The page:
Why does all this matter?  Shouldn’t I let people with poor language and reality testing live their lives in peace?  Unfortunately, all desire to be live and let live must be set aside for now as Christians have forced the issue into public life.  American soldiers are now being forced to undertake Spiritual Fitness testing, and mandatory remedial spiritual training. Since this is such a poorly defined word, you can rest assured that foxhole atheists are getting this message: “You are unfit as a soldier.” Here is Rock Beyond Belief’s founder, Justin Griffith’s results from the unconstitutional mandatory spiritual testing.  Using the broadest definition, lets see what happens if we replace every instance of ‘spiritual’ or ‘spirituality’ with “dedicated to the that which can’t be properly demonstrated” and see if it makes more or less sense.

http://rockbeyondbelief.com/2011/01/02/how-a-non-theist-soldier-fails-mandatory-spirituality-test/

http://rockbeyondbelief.com/wp-content/uploads/2011/01/spiritual-fitness-motivational.jpg

Earlier I intimated that some of the ambiguity on the definition might be intentional.  Based on my experience in churches and the Army’s spiritual fitness fiasco, I have come to be convinced that the non-dogmatic, hippie new agers defined spirituality as this vague and fuzzy kind of dedication to the unreal and this redefinition has since been worked to the advantage of fundamentalist Christianity.  The Establishment Clause of the Constitution constantly is in the way of Christians in America using the government to indoctrinate, and this is just another way of trying to sneak religion in through the back door.  Just like “intelligent design.”  When you can’t win on merit, just wear a disguise.

In conclusion, all we can really determine about the term “spiritual” is that it either means the same thing as religion, or it is defined as what it is not–dogmatic, mean religion.  So it either means one thing or something on the exact opposite end of the spectrum of the nonexistent.   Who knows, maybe they just don’t like the baggage that comes with the word “Christian.” It means something different to everyone who uses the term, so if someone insists on using it then have them to define it.  Hold their feet to the fire and you’ll soon learn that either spiritual is indistinguishable from religious or it is even more meaningless than religion. And something more vapid than religion is quite hard to imagine.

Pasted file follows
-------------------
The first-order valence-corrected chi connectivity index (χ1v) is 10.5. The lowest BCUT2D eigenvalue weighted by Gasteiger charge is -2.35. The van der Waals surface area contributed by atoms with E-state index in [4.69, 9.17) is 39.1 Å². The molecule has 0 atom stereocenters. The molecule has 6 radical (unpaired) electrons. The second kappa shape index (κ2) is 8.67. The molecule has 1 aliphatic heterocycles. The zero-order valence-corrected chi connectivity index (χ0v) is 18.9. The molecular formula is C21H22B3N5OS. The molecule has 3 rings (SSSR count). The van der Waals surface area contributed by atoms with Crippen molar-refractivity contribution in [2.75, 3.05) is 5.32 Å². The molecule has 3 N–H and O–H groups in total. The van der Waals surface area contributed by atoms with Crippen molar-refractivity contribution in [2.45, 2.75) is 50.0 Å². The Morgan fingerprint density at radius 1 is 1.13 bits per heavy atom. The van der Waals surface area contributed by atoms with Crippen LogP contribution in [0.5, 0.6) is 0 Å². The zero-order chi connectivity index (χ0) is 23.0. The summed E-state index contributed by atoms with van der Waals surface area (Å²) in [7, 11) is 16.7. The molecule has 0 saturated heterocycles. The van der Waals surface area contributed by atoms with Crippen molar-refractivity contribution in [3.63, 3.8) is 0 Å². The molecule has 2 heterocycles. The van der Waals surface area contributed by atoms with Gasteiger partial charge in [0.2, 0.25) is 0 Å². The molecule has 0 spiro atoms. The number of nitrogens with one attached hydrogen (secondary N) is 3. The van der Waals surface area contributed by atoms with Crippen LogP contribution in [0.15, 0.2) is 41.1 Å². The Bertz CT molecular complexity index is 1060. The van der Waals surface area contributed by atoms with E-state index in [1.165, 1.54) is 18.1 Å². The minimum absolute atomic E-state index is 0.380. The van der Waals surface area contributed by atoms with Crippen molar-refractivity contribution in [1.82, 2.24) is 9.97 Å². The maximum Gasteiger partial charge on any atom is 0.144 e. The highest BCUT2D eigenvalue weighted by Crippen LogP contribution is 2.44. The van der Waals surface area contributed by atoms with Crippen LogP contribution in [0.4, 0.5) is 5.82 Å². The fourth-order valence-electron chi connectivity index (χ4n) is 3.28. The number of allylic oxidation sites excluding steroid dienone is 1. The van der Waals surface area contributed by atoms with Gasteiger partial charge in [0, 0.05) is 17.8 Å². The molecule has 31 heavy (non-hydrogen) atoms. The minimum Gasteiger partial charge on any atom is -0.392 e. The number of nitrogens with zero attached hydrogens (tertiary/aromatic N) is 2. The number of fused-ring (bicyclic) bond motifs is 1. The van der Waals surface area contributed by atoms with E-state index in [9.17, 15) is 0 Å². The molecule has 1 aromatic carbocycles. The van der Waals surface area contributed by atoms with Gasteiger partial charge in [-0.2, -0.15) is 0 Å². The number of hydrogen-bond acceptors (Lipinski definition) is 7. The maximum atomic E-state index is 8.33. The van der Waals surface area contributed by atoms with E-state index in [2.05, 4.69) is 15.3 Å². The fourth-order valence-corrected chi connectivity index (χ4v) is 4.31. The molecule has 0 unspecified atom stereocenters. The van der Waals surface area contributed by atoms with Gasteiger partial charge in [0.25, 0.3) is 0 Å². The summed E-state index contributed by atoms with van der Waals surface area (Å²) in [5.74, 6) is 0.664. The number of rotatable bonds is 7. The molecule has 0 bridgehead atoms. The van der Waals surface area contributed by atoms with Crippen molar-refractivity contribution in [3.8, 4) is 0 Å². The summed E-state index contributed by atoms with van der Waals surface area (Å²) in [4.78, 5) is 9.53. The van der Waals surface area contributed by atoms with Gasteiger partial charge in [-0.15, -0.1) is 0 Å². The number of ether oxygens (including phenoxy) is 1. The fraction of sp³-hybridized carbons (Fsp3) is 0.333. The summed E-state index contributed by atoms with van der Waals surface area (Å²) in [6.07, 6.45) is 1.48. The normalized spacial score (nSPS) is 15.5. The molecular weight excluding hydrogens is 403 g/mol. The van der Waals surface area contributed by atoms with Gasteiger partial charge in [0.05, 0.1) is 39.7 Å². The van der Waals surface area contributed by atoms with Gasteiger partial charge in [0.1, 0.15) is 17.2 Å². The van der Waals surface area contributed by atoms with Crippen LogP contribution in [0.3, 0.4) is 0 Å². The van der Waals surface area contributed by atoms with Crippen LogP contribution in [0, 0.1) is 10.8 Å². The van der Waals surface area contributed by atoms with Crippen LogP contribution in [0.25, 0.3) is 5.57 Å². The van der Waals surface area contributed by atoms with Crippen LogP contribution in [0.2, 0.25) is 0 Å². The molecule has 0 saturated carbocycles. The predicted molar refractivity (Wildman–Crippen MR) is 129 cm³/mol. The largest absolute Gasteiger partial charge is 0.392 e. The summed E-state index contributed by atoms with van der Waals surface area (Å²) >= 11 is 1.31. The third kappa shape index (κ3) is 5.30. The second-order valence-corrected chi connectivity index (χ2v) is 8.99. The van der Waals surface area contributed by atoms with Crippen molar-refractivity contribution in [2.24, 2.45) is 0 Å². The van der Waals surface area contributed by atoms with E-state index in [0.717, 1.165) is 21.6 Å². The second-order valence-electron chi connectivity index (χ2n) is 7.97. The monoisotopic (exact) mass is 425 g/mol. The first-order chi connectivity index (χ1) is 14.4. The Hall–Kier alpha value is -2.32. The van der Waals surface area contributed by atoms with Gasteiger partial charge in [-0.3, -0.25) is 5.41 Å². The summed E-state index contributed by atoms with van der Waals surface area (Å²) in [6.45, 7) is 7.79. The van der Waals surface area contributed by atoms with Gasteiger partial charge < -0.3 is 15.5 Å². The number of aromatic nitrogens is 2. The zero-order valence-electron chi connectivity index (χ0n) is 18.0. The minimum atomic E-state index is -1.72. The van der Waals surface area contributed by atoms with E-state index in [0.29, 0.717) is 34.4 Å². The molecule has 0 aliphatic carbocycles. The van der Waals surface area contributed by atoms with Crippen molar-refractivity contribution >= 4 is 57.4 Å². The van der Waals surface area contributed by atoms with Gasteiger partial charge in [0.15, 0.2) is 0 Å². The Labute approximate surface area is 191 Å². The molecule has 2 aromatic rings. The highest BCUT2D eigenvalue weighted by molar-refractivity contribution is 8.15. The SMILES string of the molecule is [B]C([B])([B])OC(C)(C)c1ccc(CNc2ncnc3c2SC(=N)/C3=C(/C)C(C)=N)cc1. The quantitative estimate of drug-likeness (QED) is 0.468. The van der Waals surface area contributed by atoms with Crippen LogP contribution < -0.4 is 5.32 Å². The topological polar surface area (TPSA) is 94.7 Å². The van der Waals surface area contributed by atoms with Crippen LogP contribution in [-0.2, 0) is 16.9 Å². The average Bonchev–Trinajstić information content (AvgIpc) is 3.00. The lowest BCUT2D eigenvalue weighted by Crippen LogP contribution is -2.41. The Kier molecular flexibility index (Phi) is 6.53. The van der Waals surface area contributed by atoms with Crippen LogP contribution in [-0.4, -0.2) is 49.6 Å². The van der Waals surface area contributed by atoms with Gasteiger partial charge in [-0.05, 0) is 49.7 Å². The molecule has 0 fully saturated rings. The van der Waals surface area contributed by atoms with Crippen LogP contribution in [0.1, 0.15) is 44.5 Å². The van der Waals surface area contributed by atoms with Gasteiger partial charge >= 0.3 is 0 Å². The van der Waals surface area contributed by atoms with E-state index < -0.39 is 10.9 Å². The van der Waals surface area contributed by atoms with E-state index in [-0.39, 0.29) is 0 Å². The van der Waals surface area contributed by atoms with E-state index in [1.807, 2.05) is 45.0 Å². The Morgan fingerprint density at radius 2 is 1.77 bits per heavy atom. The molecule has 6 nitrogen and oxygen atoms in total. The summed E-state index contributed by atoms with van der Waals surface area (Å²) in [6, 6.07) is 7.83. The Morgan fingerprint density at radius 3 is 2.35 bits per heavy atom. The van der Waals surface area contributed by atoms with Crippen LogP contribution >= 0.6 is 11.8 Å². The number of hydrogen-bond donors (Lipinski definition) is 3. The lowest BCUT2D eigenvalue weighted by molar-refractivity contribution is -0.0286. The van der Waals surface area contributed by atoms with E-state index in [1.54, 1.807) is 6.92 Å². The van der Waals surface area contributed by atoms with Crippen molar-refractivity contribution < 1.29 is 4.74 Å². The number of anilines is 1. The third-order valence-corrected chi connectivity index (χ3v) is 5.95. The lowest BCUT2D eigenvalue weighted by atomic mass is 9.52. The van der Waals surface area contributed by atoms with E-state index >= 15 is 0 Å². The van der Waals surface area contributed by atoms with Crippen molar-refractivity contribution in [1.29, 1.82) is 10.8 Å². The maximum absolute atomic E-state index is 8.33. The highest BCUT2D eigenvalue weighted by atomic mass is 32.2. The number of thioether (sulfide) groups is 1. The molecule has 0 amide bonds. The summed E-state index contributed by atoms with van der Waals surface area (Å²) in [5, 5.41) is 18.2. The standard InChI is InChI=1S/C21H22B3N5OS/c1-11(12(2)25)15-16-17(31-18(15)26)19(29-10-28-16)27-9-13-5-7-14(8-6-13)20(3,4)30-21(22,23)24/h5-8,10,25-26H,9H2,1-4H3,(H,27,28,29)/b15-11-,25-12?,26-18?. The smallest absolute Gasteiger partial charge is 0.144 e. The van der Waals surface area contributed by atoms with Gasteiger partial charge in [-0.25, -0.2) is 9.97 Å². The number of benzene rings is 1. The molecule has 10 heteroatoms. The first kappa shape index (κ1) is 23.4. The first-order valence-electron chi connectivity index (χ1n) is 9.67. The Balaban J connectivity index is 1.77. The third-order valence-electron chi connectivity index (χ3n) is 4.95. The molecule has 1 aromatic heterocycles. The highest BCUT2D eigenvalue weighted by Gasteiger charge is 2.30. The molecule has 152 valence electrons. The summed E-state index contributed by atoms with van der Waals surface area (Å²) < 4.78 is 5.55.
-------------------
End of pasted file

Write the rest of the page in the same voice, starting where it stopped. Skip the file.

• http://serenadante.xanga.com Serena Dante

    It really just depends on how you use the word. I’m atheist, but sometimes I refer to myself as spiritual. The reason for that is because I do believe in non-material (and yet non-religious) things like love, for example. Call me a hopeless romantic, but I do think that love has more-than-earthly qualities, which is why I would consider it to be a “spiritual” thing. There might be better words for describing it, certainly, but “spiritual” can also be used, and it doesn’t have to have any sort of religious connotation.

  • http://carlsagansdanceparty.wordpress.com Steven Olsen

    @Serena: If you are defining "spiritual" as "love" then I would have to agree that it exists. But love is pretty well understood as a a chemical cocktail in the brain. That doesn't really take away from the meaning we derive from it though. I haven't seen anything to suggest there is a supernatural component to it.

  • Adam